On February 16, 2016, security researchers publicly disclosed a vulnerability in the Linux glibc library, which is commonly found in Linux-based operating systems. The glibc DNS client side resolver is vulnerable to a stack-based buffer overflow when the getaddrinfo() library function is used (CVE-2015-7547). A remote attacker could create specially crafted DNS responses, which could cause the library to crash or potentially execute code with the permissions of the user running the library.
Following the disclosure of this vulnerability, we immediately initiated a review of EMC Information Infrastructure and RSA products to assess any potential impact. Continue reading
The launch last week of the IEEE Center for Secure Design is an opportunity to remind the industry of the prominent role of secure design in building secure IT products.
Security engineering requires three main technical activities: Secure design, secure coding and security testing. Much of emphasis has been put by the industry on secure coding and security testing and much less on secure design. That is unfortunate. Continue reading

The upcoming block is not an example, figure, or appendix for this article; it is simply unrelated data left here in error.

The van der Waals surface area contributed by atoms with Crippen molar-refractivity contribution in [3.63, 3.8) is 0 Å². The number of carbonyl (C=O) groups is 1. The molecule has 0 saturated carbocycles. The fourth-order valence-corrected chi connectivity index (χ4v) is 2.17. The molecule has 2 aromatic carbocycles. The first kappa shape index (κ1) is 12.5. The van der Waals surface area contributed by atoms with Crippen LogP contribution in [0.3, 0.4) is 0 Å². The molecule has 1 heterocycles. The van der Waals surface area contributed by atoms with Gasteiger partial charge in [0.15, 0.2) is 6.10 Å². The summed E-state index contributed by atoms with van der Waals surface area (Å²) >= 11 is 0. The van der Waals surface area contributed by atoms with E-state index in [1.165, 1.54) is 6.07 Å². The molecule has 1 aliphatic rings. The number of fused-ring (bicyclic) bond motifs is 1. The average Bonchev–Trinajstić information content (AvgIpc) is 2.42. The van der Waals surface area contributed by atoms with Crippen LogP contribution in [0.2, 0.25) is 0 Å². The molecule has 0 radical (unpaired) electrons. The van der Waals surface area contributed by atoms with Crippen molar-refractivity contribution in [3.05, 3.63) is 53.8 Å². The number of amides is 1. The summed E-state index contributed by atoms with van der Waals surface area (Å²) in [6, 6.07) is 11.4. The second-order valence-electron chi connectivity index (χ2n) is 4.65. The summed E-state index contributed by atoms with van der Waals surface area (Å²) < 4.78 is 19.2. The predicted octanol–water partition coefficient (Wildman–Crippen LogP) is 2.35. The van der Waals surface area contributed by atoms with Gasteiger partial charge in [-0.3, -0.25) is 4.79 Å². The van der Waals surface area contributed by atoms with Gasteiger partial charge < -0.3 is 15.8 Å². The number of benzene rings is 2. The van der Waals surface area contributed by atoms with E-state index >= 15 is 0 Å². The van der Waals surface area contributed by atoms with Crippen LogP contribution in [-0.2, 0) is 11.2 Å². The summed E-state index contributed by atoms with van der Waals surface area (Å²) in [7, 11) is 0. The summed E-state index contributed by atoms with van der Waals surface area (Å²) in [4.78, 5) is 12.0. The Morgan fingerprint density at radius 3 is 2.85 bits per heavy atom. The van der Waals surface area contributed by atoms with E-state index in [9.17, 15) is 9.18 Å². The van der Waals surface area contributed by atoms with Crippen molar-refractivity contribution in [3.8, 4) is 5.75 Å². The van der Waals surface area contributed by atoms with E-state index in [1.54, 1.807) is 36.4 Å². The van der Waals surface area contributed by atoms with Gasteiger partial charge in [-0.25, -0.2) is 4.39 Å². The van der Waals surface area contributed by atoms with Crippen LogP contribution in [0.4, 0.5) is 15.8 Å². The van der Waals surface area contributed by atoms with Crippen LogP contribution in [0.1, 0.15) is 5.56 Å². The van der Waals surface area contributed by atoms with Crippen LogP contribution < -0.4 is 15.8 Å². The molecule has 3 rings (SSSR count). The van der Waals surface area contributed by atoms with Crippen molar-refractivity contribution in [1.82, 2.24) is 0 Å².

The following post was co-authored with Steve Lipner from Microsoft and originally posted on the SAFECode blog.
Customers frequently ask all software developers – including SAFECode members – how they can be confident in the security of the software they acquire. We are well aware that acquired software can introduce new vulnerabilities into IT environments and that risk managers need a method for assessing the security of the IT products they procure and the impact those products may have on the organization’s risk posture. Continue reading
This week in San Francisco, tens of thousands of security professionals are gathering for the the RSA Conference. For the seventh year in a row, representatives from EMC’s Product Security Office have been selected by the conference program committee to speak in a session. If you are at the conference, come an meet one of us: Continue reading
Software powers everything – end-user devices, applications, networks, storage, data centers and clouds – and is therefore taking us into a software-defined world. Can we trust software that powers IT? We must, as we strive for resiliency against outages and advanced threats as well as to meet regulatory compliance. Continue reading